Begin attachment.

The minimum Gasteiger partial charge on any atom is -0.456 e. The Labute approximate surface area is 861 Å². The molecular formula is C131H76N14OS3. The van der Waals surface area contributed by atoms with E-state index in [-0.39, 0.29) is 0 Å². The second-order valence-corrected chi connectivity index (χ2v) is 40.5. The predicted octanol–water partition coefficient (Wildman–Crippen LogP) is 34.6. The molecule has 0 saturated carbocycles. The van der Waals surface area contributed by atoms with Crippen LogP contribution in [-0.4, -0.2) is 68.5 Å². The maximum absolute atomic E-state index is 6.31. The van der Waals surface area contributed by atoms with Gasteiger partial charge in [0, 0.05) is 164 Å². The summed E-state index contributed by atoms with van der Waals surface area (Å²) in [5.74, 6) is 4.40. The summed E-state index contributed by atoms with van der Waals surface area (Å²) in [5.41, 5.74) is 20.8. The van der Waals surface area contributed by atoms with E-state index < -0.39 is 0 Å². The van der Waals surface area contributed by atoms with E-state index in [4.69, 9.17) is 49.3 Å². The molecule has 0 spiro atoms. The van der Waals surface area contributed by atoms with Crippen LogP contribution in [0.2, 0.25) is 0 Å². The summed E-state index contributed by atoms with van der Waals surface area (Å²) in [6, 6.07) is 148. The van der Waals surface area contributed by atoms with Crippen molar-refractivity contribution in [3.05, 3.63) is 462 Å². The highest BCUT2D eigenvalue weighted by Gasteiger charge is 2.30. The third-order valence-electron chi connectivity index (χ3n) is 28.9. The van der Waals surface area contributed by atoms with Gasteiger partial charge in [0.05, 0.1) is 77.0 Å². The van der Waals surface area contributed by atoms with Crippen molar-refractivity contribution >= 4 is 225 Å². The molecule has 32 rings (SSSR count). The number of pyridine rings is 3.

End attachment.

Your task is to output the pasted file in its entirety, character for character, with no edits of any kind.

The minimum Gasteiger partial charge on any atom is -0.456 e. The Labute approximate surface area is 861 Å². The molecular formula is C131H76N14OS3. The van der Waals surface area contributed by atoms with E-state index in [-0.39, 0.29) is 0 Å². The second-order valence-corrected chi connectivity index (χ2v) is 40.5. The predicted octanol–water partition coefficient (Wildman–Crippen LogP) is 34.6. The molecule has 0 saturated carbocycles. The van der Waals surface area contributed by atoms with Crippen LogP contribution in [-0.4, -0.2) is 68.5 Å². The maximum absolute atomic E-state index is 6.31. The van der Waals surface area contributed by atoms with Gasteiger partial charge in [0, 0.05) is 164 Å². The summed E-state index contributed by atoms with van der Waals surface area (Å²) in [5.74, 6) is 4.40. The summed E-state index contributed by atoms with van der Waals surface area (Å²) in [5.41, 5.74) is 20.8. The van der Waals surface area contributed by atoms with E-state index < -0.39 is 0 Å². The van der Waals surface area contributed by atoms with E-state index in [4.69, 9.17) is 49.3 Å². The molecule has 0 spiro atoms. The van der Waals surface area contributed by atoms with Crippen LogP contribution in [0.2, 0.25) is 0 Å². The summed E-state index contributed by atoms with van der Waals surface area (Å²) in [6, 6.07) is 148. The van der Waals surface area contributed by atoms with Crippen molar-refractivity contribution in [3.05, 3.63) is 462 Å². The highest BCUT2D eigenvalue weighted by Gasteiger charge is 2.30. The third-order valence-electron chi connectivity index (χ3n) is 28.9. The van der Waals surface area contributed by atoms with Gasteiger partial charge in [0.05, 0.1) is 77.0 Å². The van der Waals surface area contributed by atoms with Crippen molar-refractivity contribution >= 4 is 225 Å². The molecule has 32 rings (SSSR count). The number of pyridine rings is 3.